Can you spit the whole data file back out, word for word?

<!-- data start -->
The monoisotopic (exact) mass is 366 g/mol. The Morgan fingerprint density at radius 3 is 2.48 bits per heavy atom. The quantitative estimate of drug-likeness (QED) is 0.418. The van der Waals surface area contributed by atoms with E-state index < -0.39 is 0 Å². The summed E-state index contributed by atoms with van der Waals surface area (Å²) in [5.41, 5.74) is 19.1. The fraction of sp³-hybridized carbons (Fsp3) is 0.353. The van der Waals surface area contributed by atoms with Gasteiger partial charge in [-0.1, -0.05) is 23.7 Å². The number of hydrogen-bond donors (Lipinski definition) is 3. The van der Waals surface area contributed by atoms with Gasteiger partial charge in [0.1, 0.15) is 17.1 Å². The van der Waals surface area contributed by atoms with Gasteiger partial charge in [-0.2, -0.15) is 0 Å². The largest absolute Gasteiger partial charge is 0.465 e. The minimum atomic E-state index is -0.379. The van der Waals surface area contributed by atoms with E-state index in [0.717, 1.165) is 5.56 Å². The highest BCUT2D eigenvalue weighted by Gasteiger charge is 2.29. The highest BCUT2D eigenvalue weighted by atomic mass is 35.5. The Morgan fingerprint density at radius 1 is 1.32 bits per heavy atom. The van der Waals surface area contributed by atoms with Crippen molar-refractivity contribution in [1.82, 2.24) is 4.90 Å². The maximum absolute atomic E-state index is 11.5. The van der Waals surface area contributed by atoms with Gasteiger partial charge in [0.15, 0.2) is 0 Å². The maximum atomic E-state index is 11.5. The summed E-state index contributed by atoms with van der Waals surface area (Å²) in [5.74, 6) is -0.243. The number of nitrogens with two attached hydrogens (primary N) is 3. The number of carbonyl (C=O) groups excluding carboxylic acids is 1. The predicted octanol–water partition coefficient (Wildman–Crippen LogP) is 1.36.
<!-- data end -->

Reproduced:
The monoisotopic (exact) mass is 366 g/mol. The Morgan fingerprint density at radius 3 is 2.48 bits per heavy atom. The quantitative estimate of drug-likeness (QED) is 0.418. The van der Waals surface area contributed by atoms with E-state index < -0.39 is 0 Å². The summed E-state index contributed by atoms with van der Waals surface area (Å²) in [5.41, 5.74) is 19.1. The fraction of sp³-hybridized carbons (Fsp3) is 0.353. The van der Waals surface area contributed by atoms with Gasteiger partial charge in [-0.1, -0.05) is 23.7 Å². The number of hydrogen-bond donors (Lipinski definition) is 3. The van der Waals surface area contributed by atoms with Gasteiger partial charge in [0.1, 0.15) is 17.1 Å². The van der Waals surface area contributed by atoms with Gasteiger partial charge in [-0.2, -0.15) is 0 Å². The largest absolute Gasteiger partial charge is 0.465 e. The minimum atomic E-state index is -0.379. The van der Waals surface area contributed by atoms with E-state index in [0.717, 1.165) is 5.56 Å². The highest BCUT2D eigenvalue weighted by Gasteiger charge is 2.29. The highest BCUT2D eigenvalue weighted by atomic mass is 35.5. The Morgan fingerprint density at radius 1 is 1.32 bits per heavy atom. The van der Waals surface area contributed by atoms with Crippen molar-refractivity contribution in [1.82, 2.24) is 4.90 Å². The maximum absolute atomic E-state index is 11.5. The van der Waals surface area contributed by atoms with Gasteiger partial charge in [0.15, 0.2) is 0 Å². The maximum atomic E-state index is 11.5. The summed E-state index contributed by atoms with van der Waals surface area (Å²) in [5.74, 6) is -0.243. The number of nitrogens with two attached hydrogens (primary N) is 3. The number of carbonyl (C=O) groups excluding carboxylic acids is 1. The predicted octanol–water partition coefficient (Wildman–Crippen LogP) is 1.36.